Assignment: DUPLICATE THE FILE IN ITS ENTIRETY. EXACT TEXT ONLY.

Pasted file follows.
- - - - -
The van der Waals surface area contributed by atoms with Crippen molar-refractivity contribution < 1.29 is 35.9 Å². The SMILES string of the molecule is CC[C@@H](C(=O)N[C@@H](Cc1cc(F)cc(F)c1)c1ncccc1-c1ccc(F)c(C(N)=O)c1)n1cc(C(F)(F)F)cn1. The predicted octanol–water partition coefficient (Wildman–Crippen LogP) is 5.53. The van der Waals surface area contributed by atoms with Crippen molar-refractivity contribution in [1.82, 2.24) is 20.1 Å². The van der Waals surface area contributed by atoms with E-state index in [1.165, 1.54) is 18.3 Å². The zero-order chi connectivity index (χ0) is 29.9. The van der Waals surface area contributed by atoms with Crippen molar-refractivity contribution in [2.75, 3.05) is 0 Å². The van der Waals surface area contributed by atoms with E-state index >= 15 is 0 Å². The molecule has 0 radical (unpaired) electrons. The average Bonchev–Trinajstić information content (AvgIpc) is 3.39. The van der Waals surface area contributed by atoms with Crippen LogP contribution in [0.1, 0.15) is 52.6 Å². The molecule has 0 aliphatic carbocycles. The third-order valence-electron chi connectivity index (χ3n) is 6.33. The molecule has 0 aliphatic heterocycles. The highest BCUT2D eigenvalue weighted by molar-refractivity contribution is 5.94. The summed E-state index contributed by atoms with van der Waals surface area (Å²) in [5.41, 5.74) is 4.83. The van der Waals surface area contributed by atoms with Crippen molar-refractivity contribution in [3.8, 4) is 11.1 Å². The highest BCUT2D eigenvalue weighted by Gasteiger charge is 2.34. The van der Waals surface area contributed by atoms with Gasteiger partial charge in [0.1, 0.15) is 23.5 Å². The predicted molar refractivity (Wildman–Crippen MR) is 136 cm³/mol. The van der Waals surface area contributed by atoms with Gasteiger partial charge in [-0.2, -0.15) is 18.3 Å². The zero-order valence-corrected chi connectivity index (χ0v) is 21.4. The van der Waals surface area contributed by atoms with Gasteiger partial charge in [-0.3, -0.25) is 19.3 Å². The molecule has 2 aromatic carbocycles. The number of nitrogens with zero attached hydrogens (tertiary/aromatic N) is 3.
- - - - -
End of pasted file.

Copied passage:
The van der Waals surface area contributed by atoms with Crippen molar-refractivity contribution < 1.29 is 35.9 Å². The SMILES string of the molecule is CC[C@@H](C(=O)N[C@@H](Cc1cc(F)cc(F)c1)c1ncccc1-c1ccc(F)c(C(N)=O)c1)n1cc(C(F)(F)F)cn1. The predicted octanol–water partition coefficient (Wildman–Crippen LogP) is 5.53. The van der Waals surface area contributed by atoms with Crippen molar-refractivity contribution in [1.82, 2.24) is 20.1 Å². The van der Waals surface area contributed by atoms with E-state index in [1.165, 1.54) is 18.3 Å². The zero-order chi connectivity index (χ0) is 29.9. The van der Waals surface area contributed by atoms with Crippen molar-refractivity contribution in [2.75, 3.05) is 0 Å². The van der Waals surface area contributed by atoms with E-state index >= 15 is 0 Å². The molecule has 0 radical (unpaired) electrons. The average Bonchev–Trinajstić information content (AvgIpc) is 3.39. The van der Waals surface area contributed by atoms with Crippen LogP contribution in [0.1, 0.15) is 52.6 Å². The molecule has 0 aliphatic carbocycles. The third-order valence-electron chi connectivity index (χ3n) is 6.33. The molecule has 0 aliphatic heterocycles. The highest BCUT2D eigenvalue weighted by molar-refractivity contribution is 5.94. The summed E-state index contributed by atoms with van der Waals surface area (Å²) in [5.41, 5.74) is 4.83. The van der Waals surface area contributed by atoms with Crippen molar-refractivity contribution in [3.8, 4) is 11.1 Å². The highest BCUT2D eigenvalue weighted by Gasteiger charge is 2.34. The van der Waals surface area contributed by atoms with Gasteiger partial charge in [0.1, 0.15) is 23.5 Å². The predicted molar refractivity (Wildman–Crippen MR) is 136 cm³/mol. The van der Waals surface area contributed by atoms with Gasteiger partial charge in [-0.2, -0.15) is 18.3 Å². The zero-order valence-corrected chi connectivity index (χ0v) is 21.4. The van der Waals surface area contributed by atoms with Gasteiger partial charge in [-0.3, -0.25) is 19.3 Å². The molecule has 2 aromatic carbocycles. The number of nitrogens with zero attached hydrogens (tertiary/aromatic N) is 3.